He talked to Maureen about the car, and she agreed to cut back on her spending on dolls. Christmas was quiet, and Don was content enough, anticipating that car in the new year. By the middle of February, he counted up the contents of the box. He needed twenty-five for the deposit, and luckily the car was still for sale. All the ten-shilling notes were spilled out onto the candlewick bedspread, and he counted them excitedly. Twenty-three pounds and ten shillings. By the beginning of March he would have enough. The next day, he went and had another chat with the car salesman, asking him to let him know if anyone else showed interest. “I will be back with the deposit, first week of March. That’s guaranteed”.
It took a few days before Don noticed the new doll on the top shelf. It was in pride of place in the centre, resplendent in a red hood with blonde hair cascading out of it. It was certainly better-looking than most of the other dolls that his wife had collected, but he didn’t much like the way it seemed to stare at him. When Maureen got back from the shops, he didn’t mention it to her, reluctant to start an argument. He did think it was unusual that she hadn’t spoken to him about the doll though. She usually made a big deal out of what she called, ‘introducing her husband’.
On payday, he hurried home to add the two ten-shilling notes to his box. Retrieving it from the hiding place on top of a kitchen cupboard, he pulled the notes from the brown pay envelope, keen to get them tucked away before Maureen got in from work. Opening the box, he gasped at what he saw. A few assorted tacks and nails, but no money. He reached up and ran his hand around the dust on top of the cupboard, a sinking feeling already telling him that the money could not have just fallen out of a closed box. He picked it up, and walked through to the living room. Sitting stone-faced in his armchair, he stared at the hallway, waiting to hear her key in the door.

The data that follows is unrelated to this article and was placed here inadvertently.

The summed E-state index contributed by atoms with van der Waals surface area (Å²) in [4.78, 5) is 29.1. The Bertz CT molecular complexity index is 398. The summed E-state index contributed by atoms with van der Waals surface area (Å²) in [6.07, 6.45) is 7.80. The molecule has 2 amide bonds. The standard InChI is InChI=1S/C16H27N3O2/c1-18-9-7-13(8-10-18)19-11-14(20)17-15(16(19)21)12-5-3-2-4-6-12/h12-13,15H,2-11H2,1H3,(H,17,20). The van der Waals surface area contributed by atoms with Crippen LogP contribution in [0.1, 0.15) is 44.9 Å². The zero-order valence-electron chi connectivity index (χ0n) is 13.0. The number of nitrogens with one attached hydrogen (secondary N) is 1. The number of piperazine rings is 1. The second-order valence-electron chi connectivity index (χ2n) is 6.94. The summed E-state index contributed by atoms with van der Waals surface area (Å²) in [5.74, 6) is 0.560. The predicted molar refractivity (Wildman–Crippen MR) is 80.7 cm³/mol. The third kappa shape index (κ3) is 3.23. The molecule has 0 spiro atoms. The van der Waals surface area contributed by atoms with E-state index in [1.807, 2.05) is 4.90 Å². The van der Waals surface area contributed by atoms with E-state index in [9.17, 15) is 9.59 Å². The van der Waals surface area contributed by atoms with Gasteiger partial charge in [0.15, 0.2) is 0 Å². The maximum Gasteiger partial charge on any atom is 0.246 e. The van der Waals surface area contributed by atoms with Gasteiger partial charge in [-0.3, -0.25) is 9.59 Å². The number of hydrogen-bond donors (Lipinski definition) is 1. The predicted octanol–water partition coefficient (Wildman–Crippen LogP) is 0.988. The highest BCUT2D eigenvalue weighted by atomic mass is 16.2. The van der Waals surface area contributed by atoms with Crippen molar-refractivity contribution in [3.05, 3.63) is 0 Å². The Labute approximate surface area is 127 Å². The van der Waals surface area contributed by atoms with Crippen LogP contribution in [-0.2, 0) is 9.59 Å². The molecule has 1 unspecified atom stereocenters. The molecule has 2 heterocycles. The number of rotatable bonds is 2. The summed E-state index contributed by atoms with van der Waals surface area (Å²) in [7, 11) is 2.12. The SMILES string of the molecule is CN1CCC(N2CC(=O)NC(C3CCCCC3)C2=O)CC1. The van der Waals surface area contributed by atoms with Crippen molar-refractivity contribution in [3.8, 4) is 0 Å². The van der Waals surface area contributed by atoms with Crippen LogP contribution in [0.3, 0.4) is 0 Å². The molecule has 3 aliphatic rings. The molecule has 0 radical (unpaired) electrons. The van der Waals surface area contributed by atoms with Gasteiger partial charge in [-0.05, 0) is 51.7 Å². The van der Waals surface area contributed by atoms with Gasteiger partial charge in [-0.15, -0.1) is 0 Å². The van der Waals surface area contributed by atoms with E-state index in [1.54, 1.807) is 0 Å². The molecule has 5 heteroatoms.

The voice made him jump, and he looked around the room. It was his brother Frank’s voice, no mistaking that.
“Don old mate, she really took you for a mug. She knew about your box all along, and was just waiting until you had enough. Enough for her to buy me”. Don turned in the direction of the voice, and stood up, walking over to the shelf. “I always new she was a bit simple, but I never thought she would splash out over twenty-three quid of your cash on a stupid doll. I reckon that Jerry did me a favour, when he shot me in Egypt”. The voice was definitely coming from the doll. And it was undeniably Frank’s voice. Don put his face close to the cupid lips, and Frank’s voice grew quieter. “I hope you’re not going to let the silly cow get away with it, I really do”.
The sound of the door closing snapped him out of it, and as his wife walked into the room, he turned, the box falling from his hands onto the carpet. Maureen’s face turned bright red. “Er, hello, love. I meant to talk to you about that. It was an absolute bargain, it’s an antique you see”. His hands were around her throat before she could say any more. Behind him, he could hear Frank chuckling. “That’s it, Don old mate. Give her what for”. Maureen’s hands opened, and she dropped her string shopping bag and handbag as she reached up to try to pull Don’s hands from around her neck. But he was too strong for her, and he soon felt her body slump in his grasp.
It was already dark, but Don could see well enough to dig the trench in his back garden. He was good at digging trenches, and had dug many in pitch darkness in the past. When it was deep enough, he went back inside and lifted Maureen’s body in his strong arms. By the time she was covered up, he was getting hungry, and went back in to wash his hands, and make himself a fried egg sandwich. As he ate that, he looked up at the now silent doll, and allowed himself a satisfied grin.
He knew a bloke at work who would buy that.